Written by root. Posted in FEATURES


Published on January 07, 2019 with No Comments

How one island is wooing Muslim travellers.



With 70 percent of the island covered in rugged, forested mountain with easily a lake, river and basin within reach, it comes as little surprise to anyone why Taiwan – with its diverse landscape – is among one of Southeast Asia’s top destinations.

Home to Sun Moon Lake, the largest body of water in Taiwan; Taroko Gorge, the marble canyon in Taroko National Park and the “Sea of Clouds” that hang over the Central Mountain Range, Taiwan is ridiculously stunning.

Now, the island is set to make itself even more endearing, particularly to Muslim travellers.

The government has embarked on an aggressive journey to encourage many major attractions including hotels to be Muslim-friendly while urging eateries to explore halal certification. With the country now ranked fifth on the list of Muslim-friendly non-OIC tourist destinations in the 2018 Global Muslim Travel Index (GMTI) report, Taiwan is leading the way to show that it is possible to have fun and remain observant to your faith.

Taipei is already known for being a Muslim-friendly destination, but the focus now has gone beyond the nation’s capital. At popular theme parks such as Leofoo Village in Hsinchu County and Formosan Aboriginal Culture Village near Sun Moon Lake – where rollercoasters, rapid rides and cultural entertainment make an ideal family outing – guests can now take a break in the park’s respective halal-certified eateries and also find prayer room facilities (musolla).

At the Fullon Hotel and Resorts Lihpao Land in Taichung, the property is trying to coax Muslim travellers to embrace the integrated resort trend. In its sprawling 200 hectares site – which makes it Taiwan’s biggest resort park – lies a land and water amusement park, a multi-level outlet mall, a world class racing and go-kart circuit and other modern leisure activities. Guests can hop from one activity to another and retire with ease at Fullon Hotel where rooms are equipped with prayer mats, prayer timetables and the Qiblah direction. “We were keen to capture the growing Muslim tourist market and the decision was made early on in 2018 to invest in a million dollar halal kitchen apart from making our rooms friendly to Muslims,” says Sonia Wu, Assistant Manager, Sales Department of Fullon Hotel and Resorts Lihpao Land. An extension of these efforts is the hotel’s Japanese restaurant, J San Izakaya, that provides a halal menu for Muslims, a dedicated Muslim eating area with separate tableware and a prayer room facility.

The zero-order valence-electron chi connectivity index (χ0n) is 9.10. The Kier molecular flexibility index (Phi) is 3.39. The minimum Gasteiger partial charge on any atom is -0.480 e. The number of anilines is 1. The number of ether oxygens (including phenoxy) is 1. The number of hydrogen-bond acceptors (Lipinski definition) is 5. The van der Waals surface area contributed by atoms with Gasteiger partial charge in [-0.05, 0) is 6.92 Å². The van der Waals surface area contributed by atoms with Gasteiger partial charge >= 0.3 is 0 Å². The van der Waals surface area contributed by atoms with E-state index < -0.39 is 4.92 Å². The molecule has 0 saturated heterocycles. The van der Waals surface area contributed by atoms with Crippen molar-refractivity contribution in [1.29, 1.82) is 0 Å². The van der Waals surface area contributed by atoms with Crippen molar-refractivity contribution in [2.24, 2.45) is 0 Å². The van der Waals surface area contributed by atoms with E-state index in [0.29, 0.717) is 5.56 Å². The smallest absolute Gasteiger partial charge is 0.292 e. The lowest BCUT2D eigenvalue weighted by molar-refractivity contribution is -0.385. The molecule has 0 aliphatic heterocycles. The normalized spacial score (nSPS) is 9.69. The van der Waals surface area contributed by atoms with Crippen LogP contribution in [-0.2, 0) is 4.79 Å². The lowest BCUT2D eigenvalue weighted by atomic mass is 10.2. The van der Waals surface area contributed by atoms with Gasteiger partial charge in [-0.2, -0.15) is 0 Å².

Much of the halal efforts by Taiwan’s government are a product of its “southbound policy” that seeks to boost relations with 16 South and Southeast Asian countries while simultaneously wooing visitors from Muslim-majority countries such as Brunei Darussalam, Malaysia and Indonesia. This is aided by Taiwan Tourism Bureau that works with Taiwan’s Chinese Muslim Association (CMA) to oversee the halal certification of restaurants, hotels and central kitchens. The bureau also provides subsidies for the acquisition of halal certification by restaurants and hotels to encourage them to improve or renovate their facilities to fulfill Muslim guests’ needs. To date, Taiwan has at least 324 certified halal restaurants located all over the country.